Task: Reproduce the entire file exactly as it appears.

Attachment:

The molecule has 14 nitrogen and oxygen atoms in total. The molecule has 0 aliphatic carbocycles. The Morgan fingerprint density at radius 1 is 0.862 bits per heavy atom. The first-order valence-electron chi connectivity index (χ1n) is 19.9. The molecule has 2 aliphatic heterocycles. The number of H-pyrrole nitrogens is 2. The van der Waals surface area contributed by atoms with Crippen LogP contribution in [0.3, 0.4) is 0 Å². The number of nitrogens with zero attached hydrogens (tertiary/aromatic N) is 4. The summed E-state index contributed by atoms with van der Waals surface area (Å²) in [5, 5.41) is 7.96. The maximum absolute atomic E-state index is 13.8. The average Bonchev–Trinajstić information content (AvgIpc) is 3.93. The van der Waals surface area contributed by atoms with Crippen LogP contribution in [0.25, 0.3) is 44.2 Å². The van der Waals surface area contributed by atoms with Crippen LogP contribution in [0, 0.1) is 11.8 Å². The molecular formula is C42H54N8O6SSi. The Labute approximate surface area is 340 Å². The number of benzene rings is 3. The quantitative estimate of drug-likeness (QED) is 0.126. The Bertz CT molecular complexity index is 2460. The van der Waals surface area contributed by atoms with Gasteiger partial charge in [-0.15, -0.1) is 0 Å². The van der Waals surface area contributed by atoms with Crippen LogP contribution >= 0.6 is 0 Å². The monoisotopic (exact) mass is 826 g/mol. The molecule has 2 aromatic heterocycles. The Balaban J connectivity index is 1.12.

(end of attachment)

The molecule has 14 nitrogen and oxygen atoms in total. The molecule has 0 aliphatic carbocycles. The Morgan fingerprint density at radius 1 is 0.862 bits per heavy atom. The first-order valence-electron chi connectivity index (χ1n) is 19.9. The molecule has 2 aliphatic heterocycles. The number of H-pyrrole nitrogens is 2. The van der Waals surface area contributed by atoms with Crippen LogP contribution in [0.3, 0.4) is 0 Å². The number of nitrogens with zero attached hydrogens (tertiary/aromatic N) is 4. The summed E-state index contributed by atoms with van der Waals surface area (Å²) in [5, 5.41) is 7.96. The maximum absolute atomic E-state index is 13.8. The average Bonchev–Trinajstić information content (AvgIpc) is 3.93. The van der Waals surface area contributed by atoms with Crippen LogP contribution in [0.25, 0.3) is 44.2 Å². The van der Waals surface area contributed by atoms with Crippen LogP contribution in [0, 0.1) is 11.8 Å². The molecular formula is C42H54N8O6SSi. The Labute approximate surface area is 340 Å². The number of benzene rings is 3. The quantitative estimate of drug-likeness (QED) is 0.126. The Bertz CT molecular complexity index is 2460. The van der Waals surface area contributed by atoms with Gasteiger partial charge in [-0.15, -0.1) is 0 Å². The van der Waals surface area contributed by atoms with Crippen LogP contribution >= 0.6 is 0 Å². The monoisotopic (exact) mass is 826 g/mol. The molecule has 2 aromatic heterocycles. The Balaban J connectivity index is 1.12.